Lauded Mexican filmmaker Yulene Olaizola’s latest feature boasts the kind of synopsis that only gets more intriguing — and hard to fathom — with each subsequent word. And if it sounds unpredictable on paper, we can’t wait to see how that looks on film. Per said official synopsis, the film is set in “1920, on the border between Mexico and Belize. Deep in the Mayan jungle, a lawless territory where myths abound, a group of Mexican gum workers cross paths with Agnes, a mysterious young Belizean woman. Her presence incites tension among the men, arousing their fantasies and desires. Filled with new vigor, they face their destiny, without knowing that they have woken up Xtabay, a legendary being that lurks in the heart of the jungle.”
We were already sold long before the introduction of Xtabay, but that might be the film’s best trick (or, at least, a clever way to obscure what’s really going on here), as other official materials hint that we already know Xtabay, long before he (or she?) makes himself plain. Early casting calls hinted at a film filled with “mysterious fatalities” and deep roots in local mythology, a thrilling combination ripe for examination. —KE
“Nomadland” (Venice, Toronto, New York)
In 2017, Chloe Zhao’s poetic cowboy drama “The Rider” become the surprise festival hit that kept hitting, as the industry chased after a filmmaker with a keen eye for rooting complex characters in an authentic milieu. It remains to be seen how well that sensibility will manifest in Marvel’s “Eternals,” but in the meantime, she’s squeezed in another project that looks very much on brand. “Nomadland” stars the ever-reliable Frances McDormand as a woman roaming the American West in a frayed RV, drifting through a series of odd encounters and befriending another loner (David Strathairn) who may or may be the answer to her troubles. Zhao’s patient, slow-burn ability to capture the complex isolation of the American landscape is well-established, and seems poised to mesh nicely with such dependable acting talent.
An Oscar hopeful from Fox Searchlight, “Nomadland” is also one of the few fall titles traveling the holy trifecta of Venice, TIFF, and NYFF (it was also poised to play at the now-canceled Telluride, alas). In a normal year, this understated movie might be a hidden gem in the noisy assemblage of red carpet events, but may actually benefit from being one of the hotter tickets this time around, a festival movie that could break out in whatever form the festivals allow it to happen. —EK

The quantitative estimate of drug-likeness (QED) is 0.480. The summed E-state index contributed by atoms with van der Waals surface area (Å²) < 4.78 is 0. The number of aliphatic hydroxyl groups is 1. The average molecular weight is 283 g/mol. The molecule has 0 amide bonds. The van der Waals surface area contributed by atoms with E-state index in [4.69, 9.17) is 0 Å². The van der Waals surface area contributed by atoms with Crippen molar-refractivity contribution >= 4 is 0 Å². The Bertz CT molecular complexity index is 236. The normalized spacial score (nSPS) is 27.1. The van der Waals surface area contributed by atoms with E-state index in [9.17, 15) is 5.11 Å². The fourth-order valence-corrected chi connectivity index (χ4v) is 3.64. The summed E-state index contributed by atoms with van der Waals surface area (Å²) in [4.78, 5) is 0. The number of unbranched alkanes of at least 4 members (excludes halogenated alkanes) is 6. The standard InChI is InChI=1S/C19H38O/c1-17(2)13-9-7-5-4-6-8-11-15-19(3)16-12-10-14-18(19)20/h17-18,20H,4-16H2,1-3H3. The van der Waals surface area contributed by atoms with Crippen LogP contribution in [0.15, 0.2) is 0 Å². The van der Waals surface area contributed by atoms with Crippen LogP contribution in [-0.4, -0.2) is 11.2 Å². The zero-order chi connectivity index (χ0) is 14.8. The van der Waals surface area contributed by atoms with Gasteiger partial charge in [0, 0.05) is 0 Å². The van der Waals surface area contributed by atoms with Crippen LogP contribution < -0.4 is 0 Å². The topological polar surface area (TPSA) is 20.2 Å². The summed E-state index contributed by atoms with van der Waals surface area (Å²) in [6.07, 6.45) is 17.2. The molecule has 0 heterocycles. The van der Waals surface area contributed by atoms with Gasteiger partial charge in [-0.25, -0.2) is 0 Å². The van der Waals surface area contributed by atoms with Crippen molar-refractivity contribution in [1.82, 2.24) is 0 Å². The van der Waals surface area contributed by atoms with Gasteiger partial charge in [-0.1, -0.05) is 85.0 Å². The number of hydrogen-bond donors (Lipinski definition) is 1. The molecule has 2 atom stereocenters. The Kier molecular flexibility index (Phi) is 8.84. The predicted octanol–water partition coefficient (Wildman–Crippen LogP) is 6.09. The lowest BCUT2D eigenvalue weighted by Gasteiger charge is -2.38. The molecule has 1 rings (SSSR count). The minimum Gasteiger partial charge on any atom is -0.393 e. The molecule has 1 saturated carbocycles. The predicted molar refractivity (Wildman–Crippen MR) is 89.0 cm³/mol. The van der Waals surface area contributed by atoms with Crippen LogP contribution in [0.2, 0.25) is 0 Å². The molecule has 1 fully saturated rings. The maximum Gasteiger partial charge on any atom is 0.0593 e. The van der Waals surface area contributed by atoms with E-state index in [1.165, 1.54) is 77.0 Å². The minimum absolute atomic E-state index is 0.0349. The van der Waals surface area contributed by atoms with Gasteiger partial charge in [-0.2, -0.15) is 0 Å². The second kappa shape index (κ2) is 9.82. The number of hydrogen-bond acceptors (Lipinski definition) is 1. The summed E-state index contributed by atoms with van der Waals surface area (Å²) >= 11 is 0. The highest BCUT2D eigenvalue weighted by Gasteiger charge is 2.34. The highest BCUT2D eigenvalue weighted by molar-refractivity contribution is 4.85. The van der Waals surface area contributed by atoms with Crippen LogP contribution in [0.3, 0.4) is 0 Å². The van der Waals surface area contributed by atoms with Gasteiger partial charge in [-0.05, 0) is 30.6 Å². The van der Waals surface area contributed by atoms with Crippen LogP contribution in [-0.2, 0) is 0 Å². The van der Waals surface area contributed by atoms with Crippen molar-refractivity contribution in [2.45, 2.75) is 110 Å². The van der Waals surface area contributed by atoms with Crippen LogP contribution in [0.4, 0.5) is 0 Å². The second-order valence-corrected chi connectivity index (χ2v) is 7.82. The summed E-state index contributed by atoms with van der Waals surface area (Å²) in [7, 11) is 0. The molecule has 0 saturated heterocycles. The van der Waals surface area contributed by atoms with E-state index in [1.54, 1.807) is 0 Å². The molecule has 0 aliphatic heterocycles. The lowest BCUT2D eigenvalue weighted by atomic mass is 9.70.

“Notturno” (Venice, Toronto, New York)
Gianfranco Rosi’s Oscar-nominated “Fire at Sea” was a mesmerizing window into the migrant crisis that captured its tragic ramifications in intimate detail. For his latest, he embedded himself in another perilous environment where lives are on the line on a regular basis — the battlegrounds of the Middle East. Rosi apparently spent two years gathering footage on the borders between Syria, Iraq, Kurdistan, and Lebanon, amplifying the experiences of people just looking to survive another day. His subjects range from lonely fishermen to children, but don’t expect some kind of talking-head tribute.
Rosi’s cinematic approach to the non-fiction form assures that “Notturno” will deliver a hyper-immersion into a haunting environment all too often understood in terms of narrow-minded Western headlines. Another awards hopeful with real potential to break out, it stands a good shot at rejuvenating conversations about the nature of conflicts across the Middle East and just how often innocent lives are caught in the crosshairs. It’s also bound to put the global pandemic in the wider context it deserves: Many people are fearing for lives today, but for the subjects of “Notturno,” that experience is nothing new. —EK